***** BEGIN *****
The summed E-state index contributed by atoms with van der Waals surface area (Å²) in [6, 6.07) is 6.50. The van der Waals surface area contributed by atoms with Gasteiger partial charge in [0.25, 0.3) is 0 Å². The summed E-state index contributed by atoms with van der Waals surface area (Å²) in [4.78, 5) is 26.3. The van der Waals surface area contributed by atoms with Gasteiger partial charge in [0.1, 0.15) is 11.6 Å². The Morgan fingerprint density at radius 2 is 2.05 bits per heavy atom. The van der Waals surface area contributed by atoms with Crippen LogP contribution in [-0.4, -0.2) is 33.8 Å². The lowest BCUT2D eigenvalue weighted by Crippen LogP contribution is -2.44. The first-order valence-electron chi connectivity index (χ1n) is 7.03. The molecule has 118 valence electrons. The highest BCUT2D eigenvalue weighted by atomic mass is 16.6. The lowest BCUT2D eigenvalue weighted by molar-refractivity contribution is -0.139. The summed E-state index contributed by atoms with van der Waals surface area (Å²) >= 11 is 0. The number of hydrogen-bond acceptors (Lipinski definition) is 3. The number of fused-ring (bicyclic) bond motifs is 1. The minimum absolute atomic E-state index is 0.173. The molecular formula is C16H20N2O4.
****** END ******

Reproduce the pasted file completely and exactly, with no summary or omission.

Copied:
The summed E-state index contributed by atoms with van der Waals surface area (Å²) in [6, 6.07) is 6.50. The van der Waals surface area contributed by atoms with Gasteiger partial charge in [0.25, 0.3) is 0 Å². The summed E-state index contributed by atoms with van der Waals surface area (Å²) in [4.78, 5) is 26.3. The van der Waals surface area contributed by atoms with Gasteiger partial charge in [0.1, 0.15) is 11.6 Å². The Morgan fingerprint density at radius 2 is 2.05 bits per heavy atom. The van der Waals surface area contributed by atoms with Crippen LogP contribution in [-0.4, -0.2) is 33.8 Å². The lowest BCUT2D eigenvalue weighted by Crippen LogP contribution is -2.44. The first-order valence-electron chi connectivity index (χ1n) is 7.03. The molecule has 118 valence electrons. The highest BCUT2D eigenvalue weighted by atomic mass is 16.6. The lowest BCUT2D eigenvalue weighted by molar-refractivity contribution is -0.139. The summed E-state index contributed by atoms with van der Waals surface area (Å²) >= 11 is 0. The number of hydrogen-bond acceptors (Lipinski definition) is 3. The number of fused-ring (bicyclic) bond motifs is 1. The minimum absolute atomic E-state index is 0.173. The molecular formula is C16H20N2O4.